cleirig at SPEECH.USYD.EDU.AU
Mon Apr 28 22:48:04 UTC 1997
At 11:31 PM 4/27/97 -1000, Dick Hudson wrote:
>Personally I think `formal' vs `functional' is like `right' vs `left' in
>politics - a very crude way of locating oneself and others in a really
>complex intellectual space. Maybe ok emotionally but not to be taken too
>seriously as a basis for scientific thinking.
For me this touches on the issue of the role of desire and fear in the
acceptance and rejection of classes of theories.
For example, does the word "innate" raise fears of intrinsic and
Is "innate" used to satisfy a desire to establish an *essential*
difference between humans and other organisms?
Does the linking of an innate syntax to genes raise the fear that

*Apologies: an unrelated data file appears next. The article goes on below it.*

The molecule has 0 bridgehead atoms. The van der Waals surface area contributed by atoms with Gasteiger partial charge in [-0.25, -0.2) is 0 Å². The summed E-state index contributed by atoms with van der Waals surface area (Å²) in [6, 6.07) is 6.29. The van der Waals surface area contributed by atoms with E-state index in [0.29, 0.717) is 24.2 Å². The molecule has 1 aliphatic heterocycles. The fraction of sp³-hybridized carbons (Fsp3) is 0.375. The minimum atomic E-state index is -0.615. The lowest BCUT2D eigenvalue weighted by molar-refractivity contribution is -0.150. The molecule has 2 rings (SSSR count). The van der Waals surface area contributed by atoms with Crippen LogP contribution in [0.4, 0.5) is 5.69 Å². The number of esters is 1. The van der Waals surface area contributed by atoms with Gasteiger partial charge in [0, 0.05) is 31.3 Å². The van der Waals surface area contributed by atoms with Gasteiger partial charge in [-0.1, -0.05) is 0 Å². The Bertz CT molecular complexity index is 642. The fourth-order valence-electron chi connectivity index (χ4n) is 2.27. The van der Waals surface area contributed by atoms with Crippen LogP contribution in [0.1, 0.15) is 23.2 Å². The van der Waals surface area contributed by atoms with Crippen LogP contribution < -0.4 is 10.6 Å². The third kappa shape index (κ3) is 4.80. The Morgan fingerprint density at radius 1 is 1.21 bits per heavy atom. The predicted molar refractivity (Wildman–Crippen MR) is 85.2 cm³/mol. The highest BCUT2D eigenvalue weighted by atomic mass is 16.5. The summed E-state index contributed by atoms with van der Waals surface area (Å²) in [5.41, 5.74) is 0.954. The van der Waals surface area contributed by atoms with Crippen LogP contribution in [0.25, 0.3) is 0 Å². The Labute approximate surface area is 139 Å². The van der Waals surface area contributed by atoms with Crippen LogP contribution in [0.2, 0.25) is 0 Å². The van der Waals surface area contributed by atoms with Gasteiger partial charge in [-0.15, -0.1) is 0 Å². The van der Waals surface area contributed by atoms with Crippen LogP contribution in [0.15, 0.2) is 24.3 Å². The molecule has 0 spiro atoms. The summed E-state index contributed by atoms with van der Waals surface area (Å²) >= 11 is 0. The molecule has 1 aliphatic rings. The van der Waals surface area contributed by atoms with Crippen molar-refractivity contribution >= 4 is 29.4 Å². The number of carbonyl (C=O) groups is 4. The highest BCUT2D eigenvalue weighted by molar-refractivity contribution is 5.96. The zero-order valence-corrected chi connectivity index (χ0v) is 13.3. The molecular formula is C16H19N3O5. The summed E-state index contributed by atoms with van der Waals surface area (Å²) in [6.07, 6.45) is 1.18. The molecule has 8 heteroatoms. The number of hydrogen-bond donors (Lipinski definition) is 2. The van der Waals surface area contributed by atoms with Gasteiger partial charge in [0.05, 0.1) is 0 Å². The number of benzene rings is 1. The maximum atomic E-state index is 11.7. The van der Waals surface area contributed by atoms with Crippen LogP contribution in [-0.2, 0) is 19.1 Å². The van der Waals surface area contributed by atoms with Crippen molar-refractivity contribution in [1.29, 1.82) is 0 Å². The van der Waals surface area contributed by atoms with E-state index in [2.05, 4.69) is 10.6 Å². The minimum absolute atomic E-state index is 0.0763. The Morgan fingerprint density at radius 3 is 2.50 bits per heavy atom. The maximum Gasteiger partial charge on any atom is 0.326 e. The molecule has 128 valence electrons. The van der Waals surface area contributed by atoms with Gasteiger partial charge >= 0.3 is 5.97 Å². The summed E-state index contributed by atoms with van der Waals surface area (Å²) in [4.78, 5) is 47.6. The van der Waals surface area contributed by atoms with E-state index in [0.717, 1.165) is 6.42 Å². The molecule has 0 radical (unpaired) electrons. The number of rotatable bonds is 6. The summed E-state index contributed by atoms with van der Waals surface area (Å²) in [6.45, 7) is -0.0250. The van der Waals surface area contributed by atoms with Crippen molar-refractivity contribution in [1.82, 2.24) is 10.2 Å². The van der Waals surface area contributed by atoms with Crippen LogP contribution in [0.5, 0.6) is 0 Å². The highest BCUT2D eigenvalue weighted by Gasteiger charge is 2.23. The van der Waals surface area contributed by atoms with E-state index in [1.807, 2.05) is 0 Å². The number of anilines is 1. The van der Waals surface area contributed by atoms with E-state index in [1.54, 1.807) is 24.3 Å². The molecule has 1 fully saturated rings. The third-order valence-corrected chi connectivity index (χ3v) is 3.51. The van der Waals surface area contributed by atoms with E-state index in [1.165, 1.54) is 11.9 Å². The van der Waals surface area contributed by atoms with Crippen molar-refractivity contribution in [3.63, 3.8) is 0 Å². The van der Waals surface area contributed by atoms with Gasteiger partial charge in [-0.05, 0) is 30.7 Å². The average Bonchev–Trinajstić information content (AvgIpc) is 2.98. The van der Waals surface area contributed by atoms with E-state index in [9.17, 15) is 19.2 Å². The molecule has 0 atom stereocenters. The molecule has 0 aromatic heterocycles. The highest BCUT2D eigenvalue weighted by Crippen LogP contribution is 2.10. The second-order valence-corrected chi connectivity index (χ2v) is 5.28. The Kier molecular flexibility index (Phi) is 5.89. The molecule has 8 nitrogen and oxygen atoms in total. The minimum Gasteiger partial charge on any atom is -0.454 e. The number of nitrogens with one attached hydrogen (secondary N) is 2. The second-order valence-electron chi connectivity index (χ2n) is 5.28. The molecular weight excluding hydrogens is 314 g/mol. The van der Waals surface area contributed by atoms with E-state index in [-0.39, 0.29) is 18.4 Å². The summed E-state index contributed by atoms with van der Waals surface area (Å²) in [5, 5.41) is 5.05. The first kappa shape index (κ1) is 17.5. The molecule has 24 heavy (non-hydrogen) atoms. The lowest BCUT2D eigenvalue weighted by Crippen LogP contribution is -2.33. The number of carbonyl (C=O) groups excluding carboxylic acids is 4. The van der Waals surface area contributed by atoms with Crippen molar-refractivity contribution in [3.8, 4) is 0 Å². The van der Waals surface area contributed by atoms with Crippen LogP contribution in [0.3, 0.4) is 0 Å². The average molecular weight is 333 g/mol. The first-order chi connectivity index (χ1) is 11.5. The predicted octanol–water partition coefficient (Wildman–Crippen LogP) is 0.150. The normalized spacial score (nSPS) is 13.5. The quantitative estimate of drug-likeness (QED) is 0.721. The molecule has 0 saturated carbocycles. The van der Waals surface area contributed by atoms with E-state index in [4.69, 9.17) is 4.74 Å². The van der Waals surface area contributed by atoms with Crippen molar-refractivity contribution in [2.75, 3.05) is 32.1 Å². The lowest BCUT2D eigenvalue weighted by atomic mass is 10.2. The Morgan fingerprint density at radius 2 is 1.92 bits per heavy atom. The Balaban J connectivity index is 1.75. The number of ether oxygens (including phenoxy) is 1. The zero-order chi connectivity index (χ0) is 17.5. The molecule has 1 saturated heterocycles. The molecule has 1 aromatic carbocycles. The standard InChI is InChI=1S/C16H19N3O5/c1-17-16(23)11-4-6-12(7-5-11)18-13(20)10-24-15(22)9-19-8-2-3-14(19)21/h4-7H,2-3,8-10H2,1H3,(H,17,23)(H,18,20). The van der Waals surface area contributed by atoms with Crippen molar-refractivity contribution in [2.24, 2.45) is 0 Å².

an *essential* property of humans may be spliced into the genomes
of other species?
In this regard, I noticed that innate syntax is more readily
accepted among (some) linguists than genes for syntax. This is a
gap that needs some explaining.
For those who think syntax is innate and coded in the genome:
Once these genes arose through mutation or recombination, how
did they spread through the gene pool to be found in almost
Did they provide more offspring for the individuals that possessed
them (some imagination here pays dividends)?
Or perhaps genes for syntax are linked to other genes that
directly provide more offspring (say, by stronger than average
What are the alleles of the genes for syntax (cf blond vs black hair)?
For those who think syntax is innate but not coded in the genome:
How is the information transmitted from one generation to the next?
Is it epigenetic, a result of the cascade of interactions during
brain development? If so, would the removal of some genes prevent
the development of innate syntax?
I am assuming here that what is claimed as innate is more than just a
neurophysiological and anatomical capacity. Perhaps someone can
clarify this for me.
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